5.I have sensory sensitivities. Bra’s are intolerable to me, as is sniffing, eating noises, loud sudden noises and strong smells.

6. I find it very hard to focus on multiple tasks. Making the end of the school day, when all the kids try to talk to me at once, very difficult. I struggle to stay calm in these types of situations.

7.I’m extremely clumsy, in fact I was diagnosed with dyspraxia as a child. Which according to this may have overlap with autistic spectrum disorders.

8.I struggle to understand my own emotions. I react without really knowing what I’m feeling and why. It’s a feeling, its not nice, and I’m scared by feeling anything other than happy. I desperately try to fix the feeling, frantically trying to make it go away.

9.I struggle to interpret other peoples emotions. This has caused no end of misunderstanding, and has cost me friendships and other relationships as I’ve got it so wrong so regularly.

10. I do not like physical contact with anyone but my husband and children. Hugs, hand holding etc feel unpleasant to me. I’m also not fond of making eye contact with people, but my wonderful Granny taught me, as a child, to look between peoples eyebrows to give the impression of eye contact which helps normalise my gaze.

There’s more but I think you get the picture. I decided to get a professional opinion and was referred to the local adult autism services. After a long and anxious wait for my appointment the day came and Mr Purple and I met Dr Peter Carpenter who was part of this group who developed the guidelines for diagnosing and managing adults on the autistic spectrum. So in short, he knows his stuff.

After two hours of questions, tests, and observation (as well as some fairly comprehensive pre interview forms filled in by me and Mr Purple) he had no difficulty at all in diagnosing me with aspergers, a high functioning autistic spectrum disorder. So I finally have an answer. Not at all one I would have ever expected but one that really does fit. All of these issues which have caused problems for me all my  life fit so perfectly into the triad of impairments and I’ve no doubt that this diagnosis is accurate.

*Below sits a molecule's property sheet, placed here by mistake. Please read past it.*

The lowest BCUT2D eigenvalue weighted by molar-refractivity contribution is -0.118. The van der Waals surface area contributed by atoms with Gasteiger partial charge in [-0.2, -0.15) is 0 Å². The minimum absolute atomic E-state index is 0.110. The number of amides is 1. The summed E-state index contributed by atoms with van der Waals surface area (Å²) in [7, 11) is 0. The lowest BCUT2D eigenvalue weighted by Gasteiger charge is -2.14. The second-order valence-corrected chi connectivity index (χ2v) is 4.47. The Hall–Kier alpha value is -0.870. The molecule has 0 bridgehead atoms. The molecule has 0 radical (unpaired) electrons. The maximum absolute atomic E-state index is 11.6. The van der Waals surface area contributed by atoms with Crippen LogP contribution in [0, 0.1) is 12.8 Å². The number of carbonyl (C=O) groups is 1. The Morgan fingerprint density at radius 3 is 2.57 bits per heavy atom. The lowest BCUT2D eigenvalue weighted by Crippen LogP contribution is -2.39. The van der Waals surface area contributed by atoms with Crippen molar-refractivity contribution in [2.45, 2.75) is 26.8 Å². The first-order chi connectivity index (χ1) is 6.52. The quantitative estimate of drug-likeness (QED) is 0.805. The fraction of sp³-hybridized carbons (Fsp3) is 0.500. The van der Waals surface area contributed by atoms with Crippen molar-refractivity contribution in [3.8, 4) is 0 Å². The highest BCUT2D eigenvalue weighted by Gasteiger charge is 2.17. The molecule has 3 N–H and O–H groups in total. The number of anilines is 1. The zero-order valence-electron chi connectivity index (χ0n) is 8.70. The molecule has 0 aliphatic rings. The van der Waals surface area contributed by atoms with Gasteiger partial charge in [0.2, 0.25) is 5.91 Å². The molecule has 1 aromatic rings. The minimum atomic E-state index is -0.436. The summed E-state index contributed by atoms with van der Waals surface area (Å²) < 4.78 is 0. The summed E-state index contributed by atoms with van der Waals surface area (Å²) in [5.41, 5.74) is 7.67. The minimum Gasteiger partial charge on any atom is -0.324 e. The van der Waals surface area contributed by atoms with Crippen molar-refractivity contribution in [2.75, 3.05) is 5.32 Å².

This feels like the start of a more promising future. Now that I understand why I am the way I am, and that it’s neurological and I couldn’t have done anything to change it, I feel less hatred and more compassion for my flaws. I will be sent on a course to better understand this diagnosis, as well as having access to a weekly drop in for additional support. People may understand me better, and my husband and I can adapt to fit my needs. It’s been a long road, and I wish it hadn’t taken so long, but I finally understand why I’ve always felt so different. It’s because I’m neurologically different, and in time I hope to be totally fine with that.

I’m taking a big step being so public about this diagnosis. But ultimately I shouldn’t feel ashamed, and without more women on the spectrum coming forward and saying “this is me” the female presentation of aspergers will be less understood. Meaning more women like me going so long without a diagnosis. Those of you who know me in real life might have a hard time taking this on board, and doubt me, which would be totally understandable. If you have any questions please don’t hesitate to ask.